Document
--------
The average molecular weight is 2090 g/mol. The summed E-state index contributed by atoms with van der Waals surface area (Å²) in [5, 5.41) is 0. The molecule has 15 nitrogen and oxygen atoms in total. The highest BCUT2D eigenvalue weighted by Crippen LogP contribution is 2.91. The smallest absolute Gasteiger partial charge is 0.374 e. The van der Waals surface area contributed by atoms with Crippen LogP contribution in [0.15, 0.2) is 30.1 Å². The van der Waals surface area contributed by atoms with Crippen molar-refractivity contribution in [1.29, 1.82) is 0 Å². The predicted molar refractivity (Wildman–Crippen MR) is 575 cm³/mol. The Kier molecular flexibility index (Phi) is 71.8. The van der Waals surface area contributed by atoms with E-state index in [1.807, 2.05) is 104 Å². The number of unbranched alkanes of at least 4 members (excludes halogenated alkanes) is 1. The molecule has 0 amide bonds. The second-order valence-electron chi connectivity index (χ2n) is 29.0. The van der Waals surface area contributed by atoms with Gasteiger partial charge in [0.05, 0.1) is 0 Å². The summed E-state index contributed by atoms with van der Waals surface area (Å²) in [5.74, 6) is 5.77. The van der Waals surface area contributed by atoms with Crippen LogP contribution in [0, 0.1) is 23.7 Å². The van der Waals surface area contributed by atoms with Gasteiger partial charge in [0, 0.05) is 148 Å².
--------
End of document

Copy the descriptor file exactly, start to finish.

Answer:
The average molecular weight is 2090 g/mol. The summed E-state index contributed by atoms with van der Waals surface area (Å²) in [5, 5.41) is 0. The molecule has 15 nitrogen and oxygen atoms in total. The highest BCUT2D eigenvalue weighted by Crippen LogP contribution is 2.91. The smallest absolute Gasteiger partial charge is 0.374 e. The van der Waals surface area contributed by atoms with Crippen LogP contribution in [0.15, 0.2) is 30.1 Å². The van der Waals surface area contributed by atoms with Crippen molar-refractivity contribution in [1.29, 1.82) is 0 Å². The predicted molar refractivity (Wildman–Crippen MR) is 575 cm³/mol. The Kier molecular flexibility index (Phi) is 71.8. The van der Waals surface area contributed by atoms with E-state index in [1.807, 2.05) is 104 Å². The number of unbranched alkanes of at least 4 members (excludes halogenated alkanes) is 1. The molecule has 0 amide bonds. The second-order valence-electron chi connectivity index (χ2n) is 29.0. The van der Waals surface area contributed by atoms with Gasteiger partial charge in [0.05, 0.1) is 0 Å². The summed E-state index contributed by atoms with van der Waals surface area (Å²) in [5.74, 6) is 5.77. The van der Waals surface area contributed by atoms with Crippen LogP contribution in [0, 0.1) is 23.7 Å². The van der Waals surface area contributed by atoms with Gasteiger partial charge in [0, 0.05) is 148 Å².